Terminator 2 abandons all of that, with a tone that’s hard to pin down and a pace that messily flows in starts and stops. Especially with an opening that mirrors the first film – a pair of time travelers from the future sent to either protect or destroy a person in the present – Terminator 2 sets up a sequel that appears to continue the energy from the first, only to give audiences something entirely different. That’s not to say all sequels must stay true to the original, as there are many wonderful examples of follow-ups that undermine an audience’s expectations, but the problem with Terminator 2 is that this departure from tone does not connect with the franchise as a whole, a change as jarring as it is ineffective.


The plot of Terminator 2 is simple enough to outline in a single sentence, yet its nearly two-and-a-half-hour runtime is loaded with unneeded voice-overs and a plot that can’t decide who its main character is or whether it’s a heist film, action movie, family drama or buddy comedy. The best element of Terminator 2 is the introduction of the T-1000, played with mild and indifferent creepiness by Robert Patrick, but even with actually exciting scenes with this new villain, he fails to deliver in any important way as his presence isn’t maintained and his terror is forgotten once he’s off-screen. Perhaps after realizing they created something way too powerful, the only option Cameron had was to just exclude him from the plot, as there are entire chunks of Terminator 2 where he isn’t in the movie at all.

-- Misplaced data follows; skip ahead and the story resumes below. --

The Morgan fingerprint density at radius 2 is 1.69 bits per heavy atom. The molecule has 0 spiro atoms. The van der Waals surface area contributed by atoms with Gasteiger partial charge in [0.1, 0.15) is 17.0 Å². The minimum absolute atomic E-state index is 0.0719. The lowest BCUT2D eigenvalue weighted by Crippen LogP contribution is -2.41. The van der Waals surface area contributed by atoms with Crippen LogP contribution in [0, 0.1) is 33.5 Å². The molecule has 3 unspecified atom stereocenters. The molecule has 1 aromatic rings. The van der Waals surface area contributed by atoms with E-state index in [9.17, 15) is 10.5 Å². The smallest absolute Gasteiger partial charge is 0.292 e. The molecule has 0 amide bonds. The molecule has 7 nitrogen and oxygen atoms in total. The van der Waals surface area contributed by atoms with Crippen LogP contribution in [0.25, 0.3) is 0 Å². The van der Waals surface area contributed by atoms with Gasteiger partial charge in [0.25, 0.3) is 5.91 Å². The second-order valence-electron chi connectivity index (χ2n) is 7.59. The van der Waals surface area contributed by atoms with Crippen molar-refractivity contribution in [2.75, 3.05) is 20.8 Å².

Schwarzenegger Goes From Assassin to Daddy Way Too Fast in Terminator 2

It’s hard to know whether Schwarzenegger’s performance in Terminator 2 is just another casualty of the tone and pacing issues or is actually the cause of them, but either way, his transformation from silent killer to goofy step-father is hard to ignore. According to interviews, Schwarzenegger and Cameron were determined to reform the titular character into one of the good guys, both as a response to Schwarzenegger’s success as an action hero since the original. Terminator The movie was released, as well as an opportunity to take a stand on violence. But once again, due to a confused script and an overly violent set of main characters, the gunfights and explosions actually accomplish exactly the opposite, transforming the upsetting and terrifying violence from The Terminator into meaninglessly cool violence in Terminator 2.